For nonfasting individuals, the direct assay has been suggested to be the preferred method for assessment of LDL-C.(1) The findings from this study question the clinical utility of performing a direct assay for LDL-C measurement in nonfasting samples, since nonfasting LDL-C by direct assay was not associated with CVD. By contrast, nonfasting levels of apolipoprotein B100 and the ratio of apolipoprotein B100/A-1 were associated with CVD in this group of women, although the association with CVD events was stronger in fasting samples.(18) Importantly, the ratio of total/HDL cholesterol was associated with CVD to a similar magnitude in both fasting and nonfasting samples, and can be obtained at no additional cost.(18) Direct assays add to healthcare costs and are more expensive than measuring triglycerides, total cholesterol, or HDL cholesterol. Future studies are needed to assess the association with CVD of direct LDL-C assays in other populations, examined according to fasting status.
There are several possible limitations of the present study. Lipid measurements were only available once at baseline and results could not be corrected for potential regression dilution bias. Although we assessed only the direct Roche method, this assay is commonly used and commercially available in the U.S. Our study included healthcare professionals who were women, mostly white, apparently healthy, and recruited from a variety of geographic locations across the US; thus, it is unclear if our results would be applicable to other ethnic populations or men. Time to last meal was self-reported, and we did not have paired samples of fasting and nonfasting measurements in the same individuals. Finally, this was a primary prevention population and further studies are needed before the data can be extended to secondary prevention populations that are frequently treated with lipid lowering medications.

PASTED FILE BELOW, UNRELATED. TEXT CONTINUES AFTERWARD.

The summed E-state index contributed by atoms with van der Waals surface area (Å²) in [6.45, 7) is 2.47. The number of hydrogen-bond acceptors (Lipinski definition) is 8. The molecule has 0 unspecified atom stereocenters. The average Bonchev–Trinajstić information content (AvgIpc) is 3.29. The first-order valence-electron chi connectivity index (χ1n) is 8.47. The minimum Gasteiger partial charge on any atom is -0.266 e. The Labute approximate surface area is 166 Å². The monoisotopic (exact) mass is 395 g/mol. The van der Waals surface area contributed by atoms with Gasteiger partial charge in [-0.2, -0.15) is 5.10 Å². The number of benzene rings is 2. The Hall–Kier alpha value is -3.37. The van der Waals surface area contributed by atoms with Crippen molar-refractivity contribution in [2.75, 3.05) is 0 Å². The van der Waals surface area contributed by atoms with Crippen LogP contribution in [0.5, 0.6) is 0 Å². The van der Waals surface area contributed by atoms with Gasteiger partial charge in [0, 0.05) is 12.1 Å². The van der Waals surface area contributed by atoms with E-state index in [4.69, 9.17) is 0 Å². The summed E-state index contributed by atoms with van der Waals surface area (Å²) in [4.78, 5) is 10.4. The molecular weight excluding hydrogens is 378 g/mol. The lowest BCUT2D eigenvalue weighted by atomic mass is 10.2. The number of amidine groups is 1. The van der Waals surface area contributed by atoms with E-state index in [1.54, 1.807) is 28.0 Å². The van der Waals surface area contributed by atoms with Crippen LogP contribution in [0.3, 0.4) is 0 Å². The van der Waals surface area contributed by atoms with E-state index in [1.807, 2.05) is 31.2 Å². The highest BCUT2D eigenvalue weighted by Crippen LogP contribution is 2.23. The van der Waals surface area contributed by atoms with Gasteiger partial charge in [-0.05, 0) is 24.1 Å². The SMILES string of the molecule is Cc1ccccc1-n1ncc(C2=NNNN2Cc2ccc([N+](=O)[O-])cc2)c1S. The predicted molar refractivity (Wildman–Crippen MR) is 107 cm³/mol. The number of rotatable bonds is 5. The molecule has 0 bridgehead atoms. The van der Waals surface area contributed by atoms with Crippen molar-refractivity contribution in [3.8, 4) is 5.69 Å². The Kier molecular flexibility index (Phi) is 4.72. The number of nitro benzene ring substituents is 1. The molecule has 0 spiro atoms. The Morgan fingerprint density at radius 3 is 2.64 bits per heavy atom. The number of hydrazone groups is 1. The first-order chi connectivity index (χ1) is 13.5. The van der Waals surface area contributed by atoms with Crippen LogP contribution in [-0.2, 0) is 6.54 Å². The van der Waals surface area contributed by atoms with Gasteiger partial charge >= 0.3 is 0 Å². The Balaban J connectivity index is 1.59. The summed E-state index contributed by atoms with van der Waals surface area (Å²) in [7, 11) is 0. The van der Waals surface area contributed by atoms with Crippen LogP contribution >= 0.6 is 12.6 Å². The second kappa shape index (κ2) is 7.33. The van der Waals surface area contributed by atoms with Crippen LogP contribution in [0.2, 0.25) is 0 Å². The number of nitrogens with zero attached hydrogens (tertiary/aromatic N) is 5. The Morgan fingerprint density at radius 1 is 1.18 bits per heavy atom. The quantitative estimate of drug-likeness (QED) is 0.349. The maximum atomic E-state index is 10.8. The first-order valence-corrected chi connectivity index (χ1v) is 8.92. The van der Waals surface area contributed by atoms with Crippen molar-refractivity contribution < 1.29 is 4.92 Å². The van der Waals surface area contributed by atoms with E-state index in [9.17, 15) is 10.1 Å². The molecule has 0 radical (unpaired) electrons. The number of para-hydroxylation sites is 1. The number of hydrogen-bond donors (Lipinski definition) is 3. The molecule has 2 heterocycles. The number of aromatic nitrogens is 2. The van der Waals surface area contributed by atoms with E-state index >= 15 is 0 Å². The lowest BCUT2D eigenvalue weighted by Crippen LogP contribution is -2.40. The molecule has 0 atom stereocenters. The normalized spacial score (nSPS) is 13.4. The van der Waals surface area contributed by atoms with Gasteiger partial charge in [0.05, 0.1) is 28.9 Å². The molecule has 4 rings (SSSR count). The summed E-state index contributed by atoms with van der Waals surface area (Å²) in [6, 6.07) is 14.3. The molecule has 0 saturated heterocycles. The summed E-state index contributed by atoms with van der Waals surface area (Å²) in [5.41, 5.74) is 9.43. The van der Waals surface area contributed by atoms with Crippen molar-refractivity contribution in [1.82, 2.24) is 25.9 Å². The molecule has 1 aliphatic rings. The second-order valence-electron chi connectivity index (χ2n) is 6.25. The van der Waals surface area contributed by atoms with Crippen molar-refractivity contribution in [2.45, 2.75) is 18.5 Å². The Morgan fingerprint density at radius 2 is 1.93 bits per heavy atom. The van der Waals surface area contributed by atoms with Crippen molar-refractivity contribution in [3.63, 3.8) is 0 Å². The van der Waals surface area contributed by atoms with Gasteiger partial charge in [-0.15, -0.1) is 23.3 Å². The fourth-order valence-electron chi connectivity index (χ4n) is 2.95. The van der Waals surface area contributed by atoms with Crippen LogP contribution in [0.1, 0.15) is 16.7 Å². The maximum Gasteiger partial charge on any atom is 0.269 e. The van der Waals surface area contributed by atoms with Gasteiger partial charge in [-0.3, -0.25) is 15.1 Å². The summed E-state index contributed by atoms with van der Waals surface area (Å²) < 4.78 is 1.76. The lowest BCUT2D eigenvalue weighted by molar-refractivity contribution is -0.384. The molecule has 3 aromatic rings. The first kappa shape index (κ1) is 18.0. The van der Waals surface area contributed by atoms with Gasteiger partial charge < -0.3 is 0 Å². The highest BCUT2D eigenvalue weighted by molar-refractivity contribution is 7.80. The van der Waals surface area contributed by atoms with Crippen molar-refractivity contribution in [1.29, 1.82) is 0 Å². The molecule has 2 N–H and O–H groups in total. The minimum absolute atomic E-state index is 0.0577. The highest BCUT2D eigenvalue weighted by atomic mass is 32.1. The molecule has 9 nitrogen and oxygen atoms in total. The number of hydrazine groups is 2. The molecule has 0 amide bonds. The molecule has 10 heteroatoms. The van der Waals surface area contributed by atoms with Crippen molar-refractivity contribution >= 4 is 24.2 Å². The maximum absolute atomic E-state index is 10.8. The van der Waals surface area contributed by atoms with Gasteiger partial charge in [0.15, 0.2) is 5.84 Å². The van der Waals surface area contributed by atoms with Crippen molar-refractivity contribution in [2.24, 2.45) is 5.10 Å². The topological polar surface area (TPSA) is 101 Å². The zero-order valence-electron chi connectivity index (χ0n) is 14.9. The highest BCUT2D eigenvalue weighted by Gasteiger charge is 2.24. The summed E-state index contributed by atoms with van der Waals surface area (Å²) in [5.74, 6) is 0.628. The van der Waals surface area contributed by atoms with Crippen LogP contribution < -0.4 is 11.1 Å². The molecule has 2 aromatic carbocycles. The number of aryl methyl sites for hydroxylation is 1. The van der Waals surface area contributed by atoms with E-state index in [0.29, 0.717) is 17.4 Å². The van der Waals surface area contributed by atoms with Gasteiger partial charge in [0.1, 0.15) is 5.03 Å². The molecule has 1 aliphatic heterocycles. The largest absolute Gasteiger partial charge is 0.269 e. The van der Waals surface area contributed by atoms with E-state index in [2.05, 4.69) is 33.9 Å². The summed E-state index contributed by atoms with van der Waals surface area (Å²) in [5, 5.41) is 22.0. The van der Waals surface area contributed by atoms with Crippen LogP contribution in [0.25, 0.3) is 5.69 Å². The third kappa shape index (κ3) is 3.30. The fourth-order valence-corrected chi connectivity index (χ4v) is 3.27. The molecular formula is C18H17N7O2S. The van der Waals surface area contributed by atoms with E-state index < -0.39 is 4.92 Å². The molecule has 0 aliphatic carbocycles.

Strengths of the present study include the large number of healthy women participants with simultaneous concentrations of direct and Friedewald LDL-C. Additionally, all lipid measurements were performed at a core laboratory facility that is certified for lipid testing by the National Heart, Lung, and Blood Institute/Centers for Disease Control and Prevention Lipid Standardization program. Detailed information on cardiovascular risk factors was available, allowing for analysis by the presence or absence of these factors, such as fasting status.
In summary, the direct assay used in this study correlated highly with Friedewald calculation but was generally lower by ~5 to 10 mg/dL. The lower LDL-C concentrations by direct assay may misclassify a substantial proportion of individuals into a lower NCEP risk category. While the association of LDL-C with CVD by the two methods was nearly identical in fasting samples, the lack of association of nonfasting direct LDL-C with CVD questions the clinical use of a direct assay in nonfasting blood samples.
The Women’s Health Study is supported by grants HL-43851 and CA-47988 from the National Heart, Lung, and Blood Institute and the National Cancer Institute, and by grants from the Donald W. Reynolds Foundation, Leducq Foundation, and Doris Duke Charitable Foundation, with additional support from an Investigator-Initiated Studies Program from Merck. Dr Mora is supported by grants from the American Heart Association (0670007N), Sandra Daugherty Foundation, and Lerner Research Young Investigator Award. The funding agencies played no role in the design, conduct, data management, analysis, or manuscript preparation related to this manuscript.
Clinical trial registration URL http://clinicaltrials.gov/ct/show Unique identifier NCT00000479.
Conflict of Interest Disclosures
The authors report no conflicts.